“Functional fixedness is the bias which makes you think of only standard ways to use an object”
Imagine I hand you a roll of toilet paper. What are the different ways you can use it? Before you read ahead, think of some ideas.
Done? Ok, if you’re like most people, you would have thought of various ways to use the paper like create a craft, pelt someone with a crushed ball, and so on. But did you think of using the inner cardboard roll inside? That cylindrical piece has many applications such as a seed planter, pencil stand, and whatnot. A google search will help you find articles that list 35 such home hacks.
But your mind fails to think of using the cardboard roll by instinct, doesn’t it? That’s because of an effect called functional fixedness.
- What is functional fixedness?
- Research and experiments conducted
- A fun story on functional fixedness
- How functional fixedness effects you
- How to avoid functional fixedness?
What is functional fixedness?
Functional fixedness is the tendency to use an object only for the purpose it was designed for. Our mind prevents us from thinking of new ways to use familiar objects. Our thoughts remain within a closed box of standard methods, thereby stopping out of the box thinking.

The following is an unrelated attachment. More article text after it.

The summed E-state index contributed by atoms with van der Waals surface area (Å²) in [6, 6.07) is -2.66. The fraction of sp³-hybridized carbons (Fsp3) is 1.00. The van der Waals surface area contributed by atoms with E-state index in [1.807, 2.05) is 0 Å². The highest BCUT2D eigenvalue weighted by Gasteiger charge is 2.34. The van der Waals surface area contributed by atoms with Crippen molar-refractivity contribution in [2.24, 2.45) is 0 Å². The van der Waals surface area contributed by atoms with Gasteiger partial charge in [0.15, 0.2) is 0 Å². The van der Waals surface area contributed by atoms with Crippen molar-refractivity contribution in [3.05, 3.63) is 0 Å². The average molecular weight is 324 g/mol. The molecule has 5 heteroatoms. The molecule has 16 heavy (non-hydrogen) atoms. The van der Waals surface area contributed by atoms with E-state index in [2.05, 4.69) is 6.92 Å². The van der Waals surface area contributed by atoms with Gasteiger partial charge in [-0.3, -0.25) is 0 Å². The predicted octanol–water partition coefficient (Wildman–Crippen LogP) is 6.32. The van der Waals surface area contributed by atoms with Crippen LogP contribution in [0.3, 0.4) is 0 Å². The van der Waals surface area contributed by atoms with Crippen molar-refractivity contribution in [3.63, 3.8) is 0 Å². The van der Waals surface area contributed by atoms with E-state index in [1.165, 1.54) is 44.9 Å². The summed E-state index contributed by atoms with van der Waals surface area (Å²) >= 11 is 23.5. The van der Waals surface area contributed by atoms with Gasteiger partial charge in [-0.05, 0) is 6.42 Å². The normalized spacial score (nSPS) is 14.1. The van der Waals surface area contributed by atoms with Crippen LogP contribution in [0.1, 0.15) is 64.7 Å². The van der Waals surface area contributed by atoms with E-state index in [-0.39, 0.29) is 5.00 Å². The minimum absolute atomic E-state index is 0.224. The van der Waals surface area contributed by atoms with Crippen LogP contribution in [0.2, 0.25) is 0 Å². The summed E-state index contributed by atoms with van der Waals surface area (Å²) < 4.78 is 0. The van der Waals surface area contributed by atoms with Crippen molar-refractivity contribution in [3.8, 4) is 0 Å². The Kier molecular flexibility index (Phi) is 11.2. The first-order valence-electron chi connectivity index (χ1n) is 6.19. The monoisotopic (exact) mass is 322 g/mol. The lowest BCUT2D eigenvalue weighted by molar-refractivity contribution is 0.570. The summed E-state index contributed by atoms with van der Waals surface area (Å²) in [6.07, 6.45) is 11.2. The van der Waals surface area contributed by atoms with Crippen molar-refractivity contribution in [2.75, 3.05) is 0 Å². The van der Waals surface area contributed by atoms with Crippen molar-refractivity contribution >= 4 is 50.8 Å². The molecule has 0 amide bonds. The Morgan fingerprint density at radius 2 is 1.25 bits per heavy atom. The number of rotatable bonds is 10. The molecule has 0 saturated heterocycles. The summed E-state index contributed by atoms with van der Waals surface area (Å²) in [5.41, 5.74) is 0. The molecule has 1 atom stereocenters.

You will find yourself sticking to conventional answers in daily life. For example:
- Looking for a heavy object to screw the nail into the wall when any object with a hard surface might work too
- Finding a screwdriver to tighten a screw when a knife, spoon or a coin can do the same
Interestingly, children below the age of 5, do not show the signs of the effect. They pick any object and use it the way they like. As they grow up, it is the adults around who restrict them into using each object in specific ways. Over the years, such information becomes a standard protocol to follow for the rest of their lives.